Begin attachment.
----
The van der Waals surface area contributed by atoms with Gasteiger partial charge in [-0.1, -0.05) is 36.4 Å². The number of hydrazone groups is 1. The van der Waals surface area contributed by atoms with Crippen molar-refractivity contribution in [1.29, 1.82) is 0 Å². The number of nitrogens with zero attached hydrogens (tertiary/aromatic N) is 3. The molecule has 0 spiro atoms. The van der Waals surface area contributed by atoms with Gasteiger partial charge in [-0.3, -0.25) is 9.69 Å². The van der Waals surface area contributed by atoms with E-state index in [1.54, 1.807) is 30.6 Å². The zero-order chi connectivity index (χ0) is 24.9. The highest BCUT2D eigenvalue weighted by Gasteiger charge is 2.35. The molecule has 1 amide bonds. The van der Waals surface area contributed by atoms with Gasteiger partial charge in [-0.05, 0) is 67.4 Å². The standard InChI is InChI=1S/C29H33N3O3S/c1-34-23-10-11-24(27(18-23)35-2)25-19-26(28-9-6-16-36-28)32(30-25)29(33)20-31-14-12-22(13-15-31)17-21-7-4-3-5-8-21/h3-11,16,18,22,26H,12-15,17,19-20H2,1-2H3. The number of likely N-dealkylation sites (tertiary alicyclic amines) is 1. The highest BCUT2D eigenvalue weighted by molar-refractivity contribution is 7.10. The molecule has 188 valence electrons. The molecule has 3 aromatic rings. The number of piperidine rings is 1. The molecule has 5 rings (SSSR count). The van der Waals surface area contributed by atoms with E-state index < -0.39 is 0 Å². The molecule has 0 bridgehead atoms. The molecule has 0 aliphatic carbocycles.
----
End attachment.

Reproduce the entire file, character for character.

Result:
The van der Waals surface area contributed by atoms with Gasteiger partial charge in [-0.1, -0.05) is 36.4 Å². The number of hydrazone groups is 1. The van der Waals surface area contributed by atoms with Crippen molar-refractivity contribution in [1.29, 1.82) is 0 Å². The number of nitrogens with zero attached hydrogens (tertiary/aromatic N) is 3. The molecule has 0 spiro atoms. The van der Waals surface area contributed by atoms with Gasteiger partial charge in [-0.3, -0.25) is 9.69 Å². The van der Waals surface area contributed by atoms with E-state index in [1.54, 1.807) is 30.6 Å². The zero-order chi connectivity index (χ0) is 24.9. The highest BCUT2D eigenvalue weighted by Gasteiger charge is 2.35. The molecule has 1 amide bonds. The van der Waals surface area contributed by atoms with Gasteiger partial charge in [-0.05, 0) is 67.4 Å². The standard InChI is InChI=1S/C29H33N3O3S/c1-34-23-10-11-24(27(18-23)35-2)25-19-26(28-9-6-16-36-28)32(30-25)29(33)20-31-14-12-22(13-15-31)17-21-7-4-3-5-8-21/h3-11,16,18,22,26H,12-15,17,19-20H2,1-2H3. The number of likely N-dealkylation sites (tertiary alicyclic amines) is 1. The highest BCUT2D eigenvalue weighted by molar-refractivity contribution is 7.10. The molecule has 188 valence electrons. The molecule has 3 aromatic rings. The number of piperidine rings is 1. The molecule has 5 rings (SSSR count). The van der Waals surface area contributed by atoms with E-state index < -0.39 is 0 Å². The molecule has 0 bridgehead atoms. The molecule has 0 aliphatic carbocycles.